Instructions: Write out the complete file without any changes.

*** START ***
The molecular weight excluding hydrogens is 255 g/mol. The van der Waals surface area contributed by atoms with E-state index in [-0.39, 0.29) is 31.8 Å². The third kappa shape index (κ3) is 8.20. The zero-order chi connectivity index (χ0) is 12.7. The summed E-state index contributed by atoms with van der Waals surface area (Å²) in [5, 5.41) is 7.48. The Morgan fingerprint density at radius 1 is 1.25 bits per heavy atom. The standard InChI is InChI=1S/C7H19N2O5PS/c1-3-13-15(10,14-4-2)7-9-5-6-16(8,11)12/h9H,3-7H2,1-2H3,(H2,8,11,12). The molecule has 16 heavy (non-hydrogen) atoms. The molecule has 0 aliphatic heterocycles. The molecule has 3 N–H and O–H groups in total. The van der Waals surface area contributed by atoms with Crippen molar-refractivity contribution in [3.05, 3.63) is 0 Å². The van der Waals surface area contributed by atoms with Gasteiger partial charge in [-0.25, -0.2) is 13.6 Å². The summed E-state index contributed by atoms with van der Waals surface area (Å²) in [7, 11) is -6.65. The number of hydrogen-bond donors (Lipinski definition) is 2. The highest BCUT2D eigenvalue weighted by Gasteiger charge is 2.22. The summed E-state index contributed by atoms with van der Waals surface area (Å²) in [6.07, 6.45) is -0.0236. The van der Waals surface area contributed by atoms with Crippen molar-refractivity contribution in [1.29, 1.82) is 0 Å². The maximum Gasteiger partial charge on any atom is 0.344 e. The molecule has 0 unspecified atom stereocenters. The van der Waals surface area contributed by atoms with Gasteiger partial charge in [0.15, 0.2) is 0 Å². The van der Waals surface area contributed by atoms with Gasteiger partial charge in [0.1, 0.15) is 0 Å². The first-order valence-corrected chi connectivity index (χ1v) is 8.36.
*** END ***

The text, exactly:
The molecular weight excluding hydrogens is 255 g/mol. The van der Waals surface area contributed by atoms with E-state index in [-0.39, 0.29) is 31.8 Å². The third kappa shape index (κ3) is 8.20. The zero-order chi connectivity index (χ0) is 12.7. The summed E-state index contributed by atoms with van der Waals surface area (Å²) in [5, 5.41) is 7.48. The Morgan fingerprint density at radius 1 is 1.25 bits per heavy atom. The standard InChI is InChI=1S/C7H19N2O5PS/c1-3-13-15(10,14-4-2)7-9-5-6-16(8,11)12/h9H,3-7H2,1-2H3,(H2,8,11,12). The molecule has 16 heavy (non-hydrogen) atoms. The molecule has 0 aliphatic heterocycles. The molecule has 3 N–H and O–H groups in total. The van der Waals surface area contributed by atoms with Crippen molar-refractivity contribution in [3.05, 3.63) is 0 Å². The van der Waals surface area contributed by atoms with Gasteiger partial charge in [-0.25, -0.2) is 13.6 Å². The summed E-state index contributed by atoms with van der Waals surface area (Å²) in [7, 11) is -6.65. The number of hydrogen-bond donors (Lipinski definition) is 2. The highest BCUT2D eigenvalue weighted by Gasteiger charge is 2.22. The summed E-state index contributed by atoms with van der Waals surface area (Å²) in [6.07, 6.45) is -0.0236. The van der Waals surface area contributed by atoms with Crippen molar-refractivity contribution in [1.29, 1.82) is 0 Å². The maximum Gasteiger partial charge on any atom is 0.344 e. The molecule has 0 unspecified atom stereocenters. The van der Waals surface area contributed by atoms with Gasteiger partial charge in [0.15, 0.2) is 0 Å². The van der Waals surface area contributed by atoms with Gasteiger partial charge in [0.1, 0.15) is 0 Å². The first-order valence-corrected chi connectivity index (χ1v) is 8.36.